The Jena Experiment: Exploring mechanisms underlying the relationship between biodiversity and ecosystem functioning

The Jena Experiment was established with the aim to link biodiversity and the population processes in ecological communities to ecosystem fluxes. Sixty plant species were used to assemble experimental plant communities of different diversities. The Jena Experiment has demonstrated positive effects of plant diversity on plant productivity and a large number of other ecosystem variables, supporting the hypothesis that biodiversity maintains ecosystem multifunctionality. Central to the Jena Experiment is a holistic approach that considers not only the producer compartment whose biodiversity is being manipulated, but also taxonomic groups in all other trophic components above- and belowground. This allows us to construct complex species interaction networks, study the dynamics of their component populations as a function of diversity, and link structure and dynamics of species networks within them to ecosystem processes such as productivity and element cycling.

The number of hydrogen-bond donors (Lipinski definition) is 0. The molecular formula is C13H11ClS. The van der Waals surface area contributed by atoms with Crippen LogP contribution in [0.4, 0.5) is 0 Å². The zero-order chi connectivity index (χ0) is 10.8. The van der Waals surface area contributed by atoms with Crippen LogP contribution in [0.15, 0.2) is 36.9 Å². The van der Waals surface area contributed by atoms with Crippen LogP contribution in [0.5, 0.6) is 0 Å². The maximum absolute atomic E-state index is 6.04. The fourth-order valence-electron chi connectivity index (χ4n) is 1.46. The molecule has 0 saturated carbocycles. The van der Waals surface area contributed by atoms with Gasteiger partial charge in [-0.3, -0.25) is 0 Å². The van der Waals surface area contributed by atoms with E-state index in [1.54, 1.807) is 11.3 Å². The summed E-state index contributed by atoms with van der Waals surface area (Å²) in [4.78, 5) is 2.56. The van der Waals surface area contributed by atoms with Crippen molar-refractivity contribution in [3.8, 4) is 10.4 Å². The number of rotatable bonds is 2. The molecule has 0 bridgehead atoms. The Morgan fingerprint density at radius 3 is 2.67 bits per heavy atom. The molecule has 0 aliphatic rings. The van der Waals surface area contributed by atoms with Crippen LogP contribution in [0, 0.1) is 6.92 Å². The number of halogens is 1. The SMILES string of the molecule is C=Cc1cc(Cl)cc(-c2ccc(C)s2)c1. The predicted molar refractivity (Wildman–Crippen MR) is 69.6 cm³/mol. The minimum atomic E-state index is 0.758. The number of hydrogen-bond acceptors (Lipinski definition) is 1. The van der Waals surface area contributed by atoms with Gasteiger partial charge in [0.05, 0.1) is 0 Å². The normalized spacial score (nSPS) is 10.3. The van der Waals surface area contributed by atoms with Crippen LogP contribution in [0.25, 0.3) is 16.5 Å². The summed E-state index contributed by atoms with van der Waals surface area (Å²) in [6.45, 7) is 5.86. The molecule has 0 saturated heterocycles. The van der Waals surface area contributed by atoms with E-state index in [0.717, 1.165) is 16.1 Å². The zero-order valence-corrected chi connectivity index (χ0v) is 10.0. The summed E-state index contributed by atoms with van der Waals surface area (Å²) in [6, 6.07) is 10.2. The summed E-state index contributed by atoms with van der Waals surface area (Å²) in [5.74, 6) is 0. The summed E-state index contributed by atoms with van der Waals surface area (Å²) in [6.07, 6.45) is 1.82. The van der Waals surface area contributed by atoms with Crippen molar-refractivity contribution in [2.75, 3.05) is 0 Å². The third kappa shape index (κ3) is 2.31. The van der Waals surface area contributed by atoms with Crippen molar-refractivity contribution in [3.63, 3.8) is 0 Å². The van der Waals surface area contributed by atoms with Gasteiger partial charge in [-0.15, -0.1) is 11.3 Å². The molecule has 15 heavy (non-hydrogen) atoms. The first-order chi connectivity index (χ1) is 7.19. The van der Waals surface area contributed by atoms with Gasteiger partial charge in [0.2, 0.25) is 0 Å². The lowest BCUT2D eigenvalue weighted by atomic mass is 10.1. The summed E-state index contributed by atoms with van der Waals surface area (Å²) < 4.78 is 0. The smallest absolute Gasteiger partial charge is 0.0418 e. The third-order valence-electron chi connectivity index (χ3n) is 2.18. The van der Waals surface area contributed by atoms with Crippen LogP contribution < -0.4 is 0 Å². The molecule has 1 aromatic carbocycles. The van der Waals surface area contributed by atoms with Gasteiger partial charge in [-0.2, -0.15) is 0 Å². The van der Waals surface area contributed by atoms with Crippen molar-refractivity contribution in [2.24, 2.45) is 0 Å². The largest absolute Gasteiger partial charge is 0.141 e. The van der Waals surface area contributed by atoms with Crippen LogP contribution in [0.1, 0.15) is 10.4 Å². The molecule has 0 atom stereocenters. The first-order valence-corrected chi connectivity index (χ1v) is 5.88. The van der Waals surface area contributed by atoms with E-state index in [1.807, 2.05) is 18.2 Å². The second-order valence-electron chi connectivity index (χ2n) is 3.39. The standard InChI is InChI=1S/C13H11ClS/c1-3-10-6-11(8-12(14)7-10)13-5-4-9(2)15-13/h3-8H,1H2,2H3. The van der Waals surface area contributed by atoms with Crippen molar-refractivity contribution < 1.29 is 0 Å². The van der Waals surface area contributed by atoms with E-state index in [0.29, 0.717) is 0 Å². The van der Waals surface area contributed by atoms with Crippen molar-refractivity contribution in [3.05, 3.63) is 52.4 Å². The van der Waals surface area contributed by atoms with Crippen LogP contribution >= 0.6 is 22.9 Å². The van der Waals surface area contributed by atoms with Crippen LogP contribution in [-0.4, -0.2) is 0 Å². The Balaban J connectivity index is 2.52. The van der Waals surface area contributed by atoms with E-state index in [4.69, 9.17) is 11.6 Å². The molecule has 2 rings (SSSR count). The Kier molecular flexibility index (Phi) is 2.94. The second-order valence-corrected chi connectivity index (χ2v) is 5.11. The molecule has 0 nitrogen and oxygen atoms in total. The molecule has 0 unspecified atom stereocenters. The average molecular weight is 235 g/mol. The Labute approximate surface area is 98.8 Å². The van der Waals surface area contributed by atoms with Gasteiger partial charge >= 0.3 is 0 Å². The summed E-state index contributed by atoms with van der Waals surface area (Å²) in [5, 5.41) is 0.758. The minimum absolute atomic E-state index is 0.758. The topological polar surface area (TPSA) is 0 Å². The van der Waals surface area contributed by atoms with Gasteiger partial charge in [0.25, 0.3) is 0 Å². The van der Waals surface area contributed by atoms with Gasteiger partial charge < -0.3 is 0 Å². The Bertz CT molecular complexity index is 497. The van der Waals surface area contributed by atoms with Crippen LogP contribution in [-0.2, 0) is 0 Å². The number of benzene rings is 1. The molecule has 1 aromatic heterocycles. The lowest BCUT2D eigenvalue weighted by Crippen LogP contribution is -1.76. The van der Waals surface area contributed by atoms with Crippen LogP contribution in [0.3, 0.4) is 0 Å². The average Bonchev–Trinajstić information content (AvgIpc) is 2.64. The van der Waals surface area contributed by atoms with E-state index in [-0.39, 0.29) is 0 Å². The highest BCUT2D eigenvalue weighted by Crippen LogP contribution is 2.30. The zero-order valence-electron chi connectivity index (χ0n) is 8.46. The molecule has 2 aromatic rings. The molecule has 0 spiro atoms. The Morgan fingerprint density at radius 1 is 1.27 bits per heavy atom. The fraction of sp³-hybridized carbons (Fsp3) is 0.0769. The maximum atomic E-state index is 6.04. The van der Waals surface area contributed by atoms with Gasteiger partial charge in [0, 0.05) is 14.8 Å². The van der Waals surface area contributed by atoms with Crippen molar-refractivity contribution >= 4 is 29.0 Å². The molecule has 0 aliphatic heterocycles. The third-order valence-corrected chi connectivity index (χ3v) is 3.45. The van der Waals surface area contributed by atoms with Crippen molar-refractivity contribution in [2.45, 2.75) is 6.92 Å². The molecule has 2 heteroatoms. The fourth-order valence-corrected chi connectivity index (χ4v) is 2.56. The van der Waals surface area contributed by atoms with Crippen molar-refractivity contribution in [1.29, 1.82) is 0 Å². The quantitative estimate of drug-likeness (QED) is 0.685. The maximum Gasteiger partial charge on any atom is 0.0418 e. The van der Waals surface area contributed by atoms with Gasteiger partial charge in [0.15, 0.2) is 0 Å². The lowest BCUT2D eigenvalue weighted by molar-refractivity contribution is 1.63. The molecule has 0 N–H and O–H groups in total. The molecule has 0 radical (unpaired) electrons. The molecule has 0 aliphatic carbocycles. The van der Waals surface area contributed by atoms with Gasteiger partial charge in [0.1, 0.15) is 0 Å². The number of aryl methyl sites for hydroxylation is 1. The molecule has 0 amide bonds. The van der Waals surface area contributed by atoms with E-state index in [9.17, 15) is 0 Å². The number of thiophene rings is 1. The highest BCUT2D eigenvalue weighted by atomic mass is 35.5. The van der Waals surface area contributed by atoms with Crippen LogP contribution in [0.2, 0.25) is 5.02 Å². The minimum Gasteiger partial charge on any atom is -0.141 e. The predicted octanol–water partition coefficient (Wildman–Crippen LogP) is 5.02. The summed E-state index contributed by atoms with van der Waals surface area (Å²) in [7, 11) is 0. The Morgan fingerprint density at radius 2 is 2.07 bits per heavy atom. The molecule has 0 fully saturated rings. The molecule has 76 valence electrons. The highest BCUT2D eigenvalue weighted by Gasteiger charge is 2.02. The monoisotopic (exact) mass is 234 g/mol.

The value of the Jena Experiment has increased over time as now long-term plots allow capturing representative biodiversity effects and the unprecedented wealth of data enables unique syntheses and meta-analyses. The running project phase of the DFG funded research group (FOR 1451) lasts until May 2018.

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Prof. Dr. Nico EisenhauerExternal link
German Center for Integrative Biodiversity Research (iDiv) Halle-Jena-Leipzig
Deutscher Platz 5e
04103 Leipzig  

Phone: +49 (0)3419 - 733200

Dr. Anne EbelingExternal link
Institute of Ecology
FSU Jena
Dornburger Str. 159
07743 Jena

Phone: +49 (0)3641 - 94.9437